Saturday, November 15, 2008

Film Controversy in Turkey

Kemal Atatürk: a drunkard and bon vivant? To mark the 70th anniversary of the death of the founder of modern Turkey, a film reveals some of the more profane traits of the national hero -- enraging devout Kemalists and sparking suspicion of an conspiracy plot from abroad.

The film "Mustafa" depicts the inner life of a lonely chain smoker and a national hero -- and it has unleashed a furore in Turkey. Every day the protagonist smokes three packs of cigarettes, drinks one bottle of Raki and endless cups of Turkish coffee. He is an utter melancholic but he wins a war, creates a republic and revolutionizes a society.

Well-known filmmaker Can Dündar is breaking new ground and taboos by showing the dark side of the nation's father figure, even though it is laced with admiration -- and all this on the 70th anniversary of Atatürk's death.

But for devout Kemalists, the film is a declaration of war. Voices like Deniz Baykal, who heads the opposition party CHP or Israfil Kumbasar, a columnist at the ultranationalistist daily Yeni Cag, are calling for a boycott.

A particularly strong line has been taken by the diehard Atatürk supporters at the powerful Kemalist Thought Association, which sees the film as a front for a foreign conspiracy which aims to weaken the Turkish nation. "The collaborators of imperialism, the supporters of the Sharia and those pretending to be Republicans have been trying to demean Atatürk and destroy his revolution for years.

On Monday, Turkish Defense Minister Vecdi Gönül showed that the seven-decade anniversary can also be celebrated in another way -- one perhaps more to the liking of the Kemalist Thought Association. At a ceremony at the Turkish embassy in Brussels, he gave a lecture on the difficult formation of the Turkish State and the expulsion of Greeks and Armenians, a fact which Gönül described as a "very important step." At the end of the day, he said, modern Turkey would not be as we know it, "if Greeks still lived on the Aegean and Armenians still lived in different parts of Turkey today."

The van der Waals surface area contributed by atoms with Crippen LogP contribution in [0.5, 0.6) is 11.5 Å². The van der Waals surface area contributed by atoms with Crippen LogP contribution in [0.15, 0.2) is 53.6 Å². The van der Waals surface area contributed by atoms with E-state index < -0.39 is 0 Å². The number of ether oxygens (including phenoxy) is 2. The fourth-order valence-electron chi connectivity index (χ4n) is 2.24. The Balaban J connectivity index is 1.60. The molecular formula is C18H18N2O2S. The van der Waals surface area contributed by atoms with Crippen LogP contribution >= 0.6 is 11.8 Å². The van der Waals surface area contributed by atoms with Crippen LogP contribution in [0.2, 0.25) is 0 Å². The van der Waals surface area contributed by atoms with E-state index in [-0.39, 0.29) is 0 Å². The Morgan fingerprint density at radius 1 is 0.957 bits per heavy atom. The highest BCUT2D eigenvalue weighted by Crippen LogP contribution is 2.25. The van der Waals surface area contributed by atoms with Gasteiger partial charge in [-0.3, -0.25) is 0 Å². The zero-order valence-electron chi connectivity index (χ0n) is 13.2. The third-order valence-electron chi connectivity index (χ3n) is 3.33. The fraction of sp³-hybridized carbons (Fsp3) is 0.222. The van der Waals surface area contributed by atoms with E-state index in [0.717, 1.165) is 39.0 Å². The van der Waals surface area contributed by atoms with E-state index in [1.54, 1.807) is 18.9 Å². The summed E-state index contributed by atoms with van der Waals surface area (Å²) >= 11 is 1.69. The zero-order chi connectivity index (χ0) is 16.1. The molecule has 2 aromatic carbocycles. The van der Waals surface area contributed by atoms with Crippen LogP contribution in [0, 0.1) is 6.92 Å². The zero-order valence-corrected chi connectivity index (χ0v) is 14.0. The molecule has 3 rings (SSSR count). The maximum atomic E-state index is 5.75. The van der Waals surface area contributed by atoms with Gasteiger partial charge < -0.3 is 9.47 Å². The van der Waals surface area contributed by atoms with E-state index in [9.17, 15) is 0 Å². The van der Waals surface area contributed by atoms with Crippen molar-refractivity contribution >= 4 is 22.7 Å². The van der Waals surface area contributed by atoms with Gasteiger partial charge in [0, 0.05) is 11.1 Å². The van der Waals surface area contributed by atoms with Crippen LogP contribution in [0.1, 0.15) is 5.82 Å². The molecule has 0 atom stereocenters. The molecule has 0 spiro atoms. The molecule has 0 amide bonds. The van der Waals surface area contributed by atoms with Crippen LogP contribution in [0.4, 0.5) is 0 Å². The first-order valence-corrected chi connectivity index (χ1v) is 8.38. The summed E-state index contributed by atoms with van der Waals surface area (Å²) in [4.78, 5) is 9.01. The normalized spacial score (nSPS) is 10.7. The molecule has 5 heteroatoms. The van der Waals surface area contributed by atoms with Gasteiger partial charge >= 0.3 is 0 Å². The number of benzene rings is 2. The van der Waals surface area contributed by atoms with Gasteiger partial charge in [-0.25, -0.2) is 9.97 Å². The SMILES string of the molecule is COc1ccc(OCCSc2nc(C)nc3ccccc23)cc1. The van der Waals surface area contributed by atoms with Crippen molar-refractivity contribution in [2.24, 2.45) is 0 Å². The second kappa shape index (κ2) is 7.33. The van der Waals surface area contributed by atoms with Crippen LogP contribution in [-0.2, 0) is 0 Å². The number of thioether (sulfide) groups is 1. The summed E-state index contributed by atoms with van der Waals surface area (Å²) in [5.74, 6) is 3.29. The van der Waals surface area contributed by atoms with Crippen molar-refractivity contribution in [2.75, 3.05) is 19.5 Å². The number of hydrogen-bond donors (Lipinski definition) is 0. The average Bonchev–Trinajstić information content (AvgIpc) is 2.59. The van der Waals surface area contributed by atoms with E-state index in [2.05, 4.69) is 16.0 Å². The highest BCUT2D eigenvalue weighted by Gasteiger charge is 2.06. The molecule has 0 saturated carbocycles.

Turkish politics professor Baskin Oran was well aware how strong Gönül's words sound beyond Turkish borders. "Because the Armenians and Greeks from Anatolia were sent away, industrialization was been delayed by at least 50 years," he said.
His colleague Dogu Ergil went a step further: "If the population of the Ottoman Empire had come to terms with its multiculturalism and many ethnicities, we would have long been part of the European Union. To govern such pluralism, a pluralistic democracy would have emerged."

And there is morrreee

Prosecution, prosecution, prosecution....


I don't know any European country, with the exception of the totalitarian regime of Belarus, which prosecute:
students expressing their opinion;
a news channel which shows the testimonies of people who are being tortured;
a news channel and a newspaper for publishing a report about the Hrant Dink murder;
while at the same time it took the current government 1 1/2 years to finalize a report about the Dink murder while the newspaper of Dink still receives racist threats.

And director Can Dündar, director of the documentary 'Mustafa' is now facing a criminal complaint, accusing him of insulting the founder of Turkish republic.

Day opening - November 15


The Autumn Season Presses On, Colorado, USA.
The next few days I will post autumn pictures from several states in the USA.